Following a vote in the Norwegian parliament, the Government of the Kingdom of Norway announced its approval of the final investment decision for the Northern Lights project, enabling the shipping, reception and sequestration of CO2 in geological strata in the Northern North Sea, approximately 2,600 metres below the seabed.
Total said the approval demonstrates the Norwegian Government’s strong support for the development of a Carbon Capture and Sequestration (CCS) value chain, which is essential if Europe is to achieve its carbon neutrality targets.
With mergers clearances process underway, it will enable Total, Equinor, and Shell to launch the construction phase of Northern Lights.
Chairman and CEO of Total, Patrick Pouyanné, said the development of the CCS value chain is essential to decarbonise Europe’s industries.
“We are a long-standing partner of Norway, a pioneer country which has more than 20 years of experience in CCS, and today we thank its government for making possible the final investment decision to develop Northern Lights,” Mr Pouyanné said.
“CCS is key to achieving carbon neutrality in Europe and is fully part of our Climate Ambition to get to net zero emissions by 2050.”
Minister of Petroleum and Energy, Tina Bru, commented that ‘longship’ is the largest climate project ever in the Norwegian industry and will contribute substantially to the development of CCS as an efficient mitigation measure.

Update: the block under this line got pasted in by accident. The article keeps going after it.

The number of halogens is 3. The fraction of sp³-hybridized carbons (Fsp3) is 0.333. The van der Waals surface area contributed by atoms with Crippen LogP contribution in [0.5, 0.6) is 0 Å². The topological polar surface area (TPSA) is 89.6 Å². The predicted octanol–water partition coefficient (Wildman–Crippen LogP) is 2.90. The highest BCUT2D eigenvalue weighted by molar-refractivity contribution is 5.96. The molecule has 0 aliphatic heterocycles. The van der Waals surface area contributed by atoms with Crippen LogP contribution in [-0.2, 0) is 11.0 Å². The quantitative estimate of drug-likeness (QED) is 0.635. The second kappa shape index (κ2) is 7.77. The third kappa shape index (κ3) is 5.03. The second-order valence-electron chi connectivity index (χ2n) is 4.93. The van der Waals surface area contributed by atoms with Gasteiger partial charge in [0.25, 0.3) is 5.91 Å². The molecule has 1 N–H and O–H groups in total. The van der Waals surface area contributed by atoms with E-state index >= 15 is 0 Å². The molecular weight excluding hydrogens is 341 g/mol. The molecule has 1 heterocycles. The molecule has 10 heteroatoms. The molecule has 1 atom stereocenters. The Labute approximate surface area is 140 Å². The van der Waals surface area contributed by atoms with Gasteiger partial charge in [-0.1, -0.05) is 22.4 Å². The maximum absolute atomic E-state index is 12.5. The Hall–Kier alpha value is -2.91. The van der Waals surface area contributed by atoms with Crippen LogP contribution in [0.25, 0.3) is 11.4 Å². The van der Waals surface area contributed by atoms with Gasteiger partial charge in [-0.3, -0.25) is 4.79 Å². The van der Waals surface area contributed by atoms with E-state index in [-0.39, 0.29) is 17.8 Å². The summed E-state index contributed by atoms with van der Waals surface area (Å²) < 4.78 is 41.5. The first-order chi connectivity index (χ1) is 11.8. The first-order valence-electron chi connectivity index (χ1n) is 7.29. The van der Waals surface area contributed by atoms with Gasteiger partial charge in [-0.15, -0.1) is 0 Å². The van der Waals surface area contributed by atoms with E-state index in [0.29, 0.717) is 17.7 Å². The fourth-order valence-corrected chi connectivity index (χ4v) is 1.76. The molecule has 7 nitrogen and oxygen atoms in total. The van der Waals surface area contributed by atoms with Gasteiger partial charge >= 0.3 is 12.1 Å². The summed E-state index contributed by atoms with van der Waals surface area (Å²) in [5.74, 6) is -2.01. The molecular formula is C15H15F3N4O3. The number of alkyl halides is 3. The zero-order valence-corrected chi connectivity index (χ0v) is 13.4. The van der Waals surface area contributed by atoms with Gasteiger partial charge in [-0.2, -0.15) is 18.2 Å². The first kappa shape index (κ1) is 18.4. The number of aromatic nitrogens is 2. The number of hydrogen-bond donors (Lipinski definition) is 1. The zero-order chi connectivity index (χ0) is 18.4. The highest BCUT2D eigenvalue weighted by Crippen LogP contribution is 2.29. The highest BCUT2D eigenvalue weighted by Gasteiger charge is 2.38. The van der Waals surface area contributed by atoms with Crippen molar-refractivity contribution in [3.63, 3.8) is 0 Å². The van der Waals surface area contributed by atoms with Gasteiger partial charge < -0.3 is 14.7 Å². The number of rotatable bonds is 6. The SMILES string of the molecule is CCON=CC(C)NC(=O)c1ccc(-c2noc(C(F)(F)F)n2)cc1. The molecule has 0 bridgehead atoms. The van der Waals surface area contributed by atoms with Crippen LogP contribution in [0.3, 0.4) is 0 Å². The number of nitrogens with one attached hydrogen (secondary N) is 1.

“Working together with the industry, the step-by-step approach has confirmed that the project is feasible,” the Minister said.
Equinor CEO, Anders Opedal, commented that Northern Lights is the first of its kind offering a solution to cut emissions from industrial sources in Norway and Europe.
“With all necessary approvals in place, we are ready to start construction of what will be an important part of the climate solution,” Mr Opedal said.
Shell CEO, Ben van Beurden, added that the Norwegian government’s initiative and support for what will be the world’s first open-source CO2, transport and storage project shows real vision and commitment.
“Northern Lights is designed to provide a service to industrial emitters who can now take action on emissions that can’t be avoided,” Mr van Beurden said.
“This is key to bringing real progress towards tackling climate change. Shell will play our part in making this a reality.”
About the Northern Lights Project
Equinor, Shell and Total made a conditional investment decision on the Northern Lights CO2 transport and storage project in May 2020.
The project partners are now in the process of establishing a Joint Venture (1), which will be responsible for all project activities, including business development.
The Northern Lights project includes the development and operation of CO2 transport and storage facilities, open to third parties.
It will be the first-ever cross-border, open-source CO2 transport and storage infrastructure network and offers European industrial emitters the opportunity to store their CO2 safely and permanently underground.
Phase one of the project will be completed in 2024 with a capacity of up to 1.5 million tonnes of CO2 per year.
(1) Subject to merger clearance.